SARATOGA, NEW YORK (OCTOBER 17, 1777) — Rebel forces lead by Gen. Horatio Gates dealt a shocking blow to the British at the battles at Saratoga, New York. The redcoats led by Gen. John Burgoyne were horrified at the guerrilla tactics employed by the Americans, who are accused of targeted military officers with sharpshooters.
Gen. Burgoyne's plan was to march the 170 miles with his 8,000 troops from loyalist Canada and meet with the rest of the British army to cut off New England from the rest of the colonies. Rebel forces significantly slowed the march down by taking aim at the Native American guides that had aligned themselves with the British to defeat the patriots.
The first battle at Saratoga was a pyrrhic victory for the British, who advanced on a rebel encampment at Freeman's Farm at the cost of significant casualties. Burgoyne sent troops in three columns, but Gates' field commander Benedict Arnold sensed that the patriots would have a better advantage if they met the British in the woods rather than wait to defend their position.
Gates disagreed but after a heated argument that delayed the counterattack for hours, he relented.
Arnold was right — the woods provided the scrappy rebel sharpshooters the cover they needed to strike down the officers, a tactic that horrified the British as being against the rules of standard conduct of war. The British suffered nearly 600 casualties while the rebels only lost 300.
Although many credited Arnold for a considerable portion of the damage inflicted on the British, Gates has removed him as his second-in-command over their many personal disputes.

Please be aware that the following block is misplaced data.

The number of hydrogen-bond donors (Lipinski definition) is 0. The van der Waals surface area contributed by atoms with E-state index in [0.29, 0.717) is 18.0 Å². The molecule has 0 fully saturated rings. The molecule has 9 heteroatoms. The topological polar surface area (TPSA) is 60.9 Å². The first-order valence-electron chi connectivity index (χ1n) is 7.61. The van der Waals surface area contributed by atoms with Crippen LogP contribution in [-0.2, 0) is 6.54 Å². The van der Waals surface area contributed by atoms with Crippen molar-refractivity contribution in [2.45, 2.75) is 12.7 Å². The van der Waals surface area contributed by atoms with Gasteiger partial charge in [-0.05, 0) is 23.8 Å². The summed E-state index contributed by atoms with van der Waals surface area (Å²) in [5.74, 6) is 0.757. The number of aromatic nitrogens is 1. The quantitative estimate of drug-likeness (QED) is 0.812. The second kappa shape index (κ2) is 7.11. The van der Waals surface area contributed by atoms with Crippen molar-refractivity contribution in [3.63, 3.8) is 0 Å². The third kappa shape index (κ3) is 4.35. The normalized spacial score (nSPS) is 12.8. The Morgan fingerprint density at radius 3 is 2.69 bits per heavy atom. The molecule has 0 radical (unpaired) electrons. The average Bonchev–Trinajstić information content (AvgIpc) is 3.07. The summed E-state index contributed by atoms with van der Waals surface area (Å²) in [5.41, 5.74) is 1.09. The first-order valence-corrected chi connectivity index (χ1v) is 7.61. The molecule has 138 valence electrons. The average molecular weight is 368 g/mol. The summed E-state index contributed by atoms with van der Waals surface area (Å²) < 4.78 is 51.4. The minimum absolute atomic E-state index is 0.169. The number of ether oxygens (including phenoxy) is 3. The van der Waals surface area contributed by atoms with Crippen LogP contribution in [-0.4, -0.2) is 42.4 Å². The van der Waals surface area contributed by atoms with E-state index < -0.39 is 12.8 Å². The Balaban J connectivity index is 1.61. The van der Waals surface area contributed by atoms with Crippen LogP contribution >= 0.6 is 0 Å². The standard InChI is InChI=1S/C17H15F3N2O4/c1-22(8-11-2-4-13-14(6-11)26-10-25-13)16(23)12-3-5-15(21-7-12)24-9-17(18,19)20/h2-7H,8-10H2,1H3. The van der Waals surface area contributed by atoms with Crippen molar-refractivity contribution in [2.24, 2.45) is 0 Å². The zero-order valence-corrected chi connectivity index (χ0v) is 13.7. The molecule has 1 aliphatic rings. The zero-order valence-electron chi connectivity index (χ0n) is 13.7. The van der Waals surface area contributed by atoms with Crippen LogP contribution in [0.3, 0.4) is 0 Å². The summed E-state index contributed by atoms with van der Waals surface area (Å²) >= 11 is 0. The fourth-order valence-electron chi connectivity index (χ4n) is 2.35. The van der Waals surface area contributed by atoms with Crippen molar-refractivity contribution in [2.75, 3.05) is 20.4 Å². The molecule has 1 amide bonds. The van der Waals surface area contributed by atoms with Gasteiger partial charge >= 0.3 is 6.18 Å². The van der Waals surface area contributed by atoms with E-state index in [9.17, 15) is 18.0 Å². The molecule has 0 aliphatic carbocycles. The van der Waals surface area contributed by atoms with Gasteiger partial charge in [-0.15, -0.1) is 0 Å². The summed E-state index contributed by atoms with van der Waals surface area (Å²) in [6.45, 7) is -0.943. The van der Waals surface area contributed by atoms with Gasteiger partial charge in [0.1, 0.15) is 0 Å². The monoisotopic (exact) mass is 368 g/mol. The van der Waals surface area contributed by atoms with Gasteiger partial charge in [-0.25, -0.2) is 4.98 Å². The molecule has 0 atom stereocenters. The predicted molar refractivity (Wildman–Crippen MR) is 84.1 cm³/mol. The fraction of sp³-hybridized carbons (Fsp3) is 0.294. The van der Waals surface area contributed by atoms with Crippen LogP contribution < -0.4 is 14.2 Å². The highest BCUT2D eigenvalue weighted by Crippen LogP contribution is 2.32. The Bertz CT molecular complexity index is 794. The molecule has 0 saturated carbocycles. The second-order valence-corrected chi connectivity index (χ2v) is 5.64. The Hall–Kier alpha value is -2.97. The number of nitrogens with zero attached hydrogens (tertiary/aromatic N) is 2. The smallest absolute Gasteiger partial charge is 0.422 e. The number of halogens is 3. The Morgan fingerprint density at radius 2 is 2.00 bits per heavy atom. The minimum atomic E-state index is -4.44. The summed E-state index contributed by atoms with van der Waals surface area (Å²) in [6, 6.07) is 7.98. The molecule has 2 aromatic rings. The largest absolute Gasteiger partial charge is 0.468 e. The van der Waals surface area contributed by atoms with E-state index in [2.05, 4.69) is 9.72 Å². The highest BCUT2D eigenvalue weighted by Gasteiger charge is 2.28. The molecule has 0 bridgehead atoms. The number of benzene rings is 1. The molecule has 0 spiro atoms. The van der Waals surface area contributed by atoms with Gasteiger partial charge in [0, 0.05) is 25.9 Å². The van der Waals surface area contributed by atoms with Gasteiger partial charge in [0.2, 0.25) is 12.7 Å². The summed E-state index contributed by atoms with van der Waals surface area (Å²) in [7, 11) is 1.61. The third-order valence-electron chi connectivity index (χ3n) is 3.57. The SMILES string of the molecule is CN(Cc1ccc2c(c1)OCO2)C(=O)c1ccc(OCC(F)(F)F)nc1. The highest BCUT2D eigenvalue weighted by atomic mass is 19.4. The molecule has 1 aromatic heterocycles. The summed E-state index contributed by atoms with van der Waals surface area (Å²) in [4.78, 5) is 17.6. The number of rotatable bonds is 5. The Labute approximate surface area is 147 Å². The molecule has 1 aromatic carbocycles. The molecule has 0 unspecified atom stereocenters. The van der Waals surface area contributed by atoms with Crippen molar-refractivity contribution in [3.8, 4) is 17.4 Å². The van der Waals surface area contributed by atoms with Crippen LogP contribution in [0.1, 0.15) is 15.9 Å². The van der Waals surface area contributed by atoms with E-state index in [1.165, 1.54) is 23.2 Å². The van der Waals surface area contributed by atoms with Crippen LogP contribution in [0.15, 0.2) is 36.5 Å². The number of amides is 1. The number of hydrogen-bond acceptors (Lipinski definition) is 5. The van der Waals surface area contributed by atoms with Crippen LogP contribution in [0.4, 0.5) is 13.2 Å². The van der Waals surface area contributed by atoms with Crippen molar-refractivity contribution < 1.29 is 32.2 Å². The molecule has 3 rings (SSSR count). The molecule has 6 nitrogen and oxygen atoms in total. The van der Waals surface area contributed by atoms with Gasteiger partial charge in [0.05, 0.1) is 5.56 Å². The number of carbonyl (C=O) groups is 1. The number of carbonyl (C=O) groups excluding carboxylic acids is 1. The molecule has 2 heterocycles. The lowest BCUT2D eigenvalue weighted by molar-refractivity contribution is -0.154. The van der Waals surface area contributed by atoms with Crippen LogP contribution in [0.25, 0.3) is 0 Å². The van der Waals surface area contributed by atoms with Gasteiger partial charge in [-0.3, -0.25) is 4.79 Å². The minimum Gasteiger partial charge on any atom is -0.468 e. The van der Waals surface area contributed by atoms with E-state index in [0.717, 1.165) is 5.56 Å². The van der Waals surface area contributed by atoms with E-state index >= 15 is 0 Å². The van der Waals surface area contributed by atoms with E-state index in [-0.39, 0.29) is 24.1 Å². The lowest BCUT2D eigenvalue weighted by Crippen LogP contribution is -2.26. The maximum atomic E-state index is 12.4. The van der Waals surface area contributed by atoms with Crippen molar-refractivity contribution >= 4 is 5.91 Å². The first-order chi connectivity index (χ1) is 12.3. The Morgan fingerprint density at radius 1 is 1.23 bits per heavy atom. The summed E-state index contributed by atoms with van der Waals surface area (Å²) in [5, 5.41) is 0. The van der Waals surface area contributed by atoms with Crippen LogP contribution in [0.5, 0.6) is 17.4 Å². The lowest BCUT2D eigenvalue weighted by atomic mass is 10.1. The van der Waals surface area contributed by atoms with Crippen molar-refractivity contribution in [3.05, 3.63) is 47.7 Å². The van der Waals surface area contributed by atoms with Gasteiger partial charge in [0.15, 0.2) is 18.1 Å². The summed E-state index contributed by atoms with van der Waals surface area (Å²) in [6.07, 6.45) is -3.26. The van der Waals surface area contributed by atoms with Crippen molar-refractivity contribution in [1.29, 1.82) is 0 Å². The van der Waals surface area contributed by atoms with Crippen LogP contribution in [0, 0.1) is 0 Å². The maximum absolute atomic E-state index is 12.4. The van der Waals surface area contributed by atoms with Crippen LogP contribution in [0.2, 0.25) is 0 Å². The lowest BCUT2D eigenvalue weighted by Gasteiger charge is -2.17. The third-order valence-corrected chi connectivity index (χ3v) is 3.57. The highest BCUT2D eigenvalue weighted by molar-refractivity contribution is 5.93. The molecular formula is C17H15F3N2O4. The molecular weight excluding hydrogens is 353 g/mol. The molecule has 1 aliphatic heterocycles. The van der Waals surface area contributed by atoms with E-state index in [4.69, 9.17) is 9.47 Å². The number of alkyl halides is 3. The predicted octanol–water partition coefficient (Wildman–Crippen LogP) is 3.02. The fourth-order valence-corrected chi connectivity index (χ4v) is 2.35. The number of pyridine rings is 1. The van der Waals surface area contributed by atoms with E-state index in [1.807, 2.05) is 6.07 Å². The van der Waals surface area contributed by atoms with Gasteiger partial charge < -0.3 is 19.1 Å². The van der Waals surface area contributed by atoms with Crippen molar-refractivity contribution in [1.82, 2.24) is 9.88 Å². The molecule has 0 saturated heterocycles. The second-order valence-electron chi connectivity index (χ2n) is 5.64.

At the second battle of Saratoga on Oct. 7, Gates won a decisive victory at Bemis Heights despite having fewer troops than Burgoyne. Halfway through the battle, Arnold rode out to lead the troops and showed exemplary bravery that greatly aided the patriots' chances. He suffered a broken leg after being shot during the struggle.
Ten days later on Oct. 17, Burgoyne surrendered to Gates.
"We are sorry to say that Government have received the melancholy accounts that General Burgoyne and his army have been obliged to surrender themselves prisoners of war," reported the Edinburgh Evening Courant.
"After the Provincials had cut off General Burgoyne's supplies," the report continued, "part of his army fell back to secure their retreat to Ticonderoga & the Provincials, on this, surrounded General Burgoyne and the remainder."
"The provincials at first offered them quarter on their laying down their arms & gave them a quarter of an hour to consider of it, but General Burgoyne treated it with contempt & sent for answer that unless they would agreed to give them free passage to England & warranting their safety to their next place for embarkation they would die man by man before they parted with their arms," it continued. "The provincials soon complied with those conditions."
Burgoyne, who is also known as "Gentleman Johnny," lost about 1,000 men in the battles, while the Americans lost only about 500.
Arnold, despite earning a reputation for bravery to the point of recklessness in combat, had previously threatened to abandon the American cause and fight for the British after having his command taken away from him at Ticonderoga.
Various anonymous sources say the shocking upset at Saratoga is causing the Spanish to reconsider joining the French fight against the British. This would be a great boon to the patriots and possibly turn the tide against the British.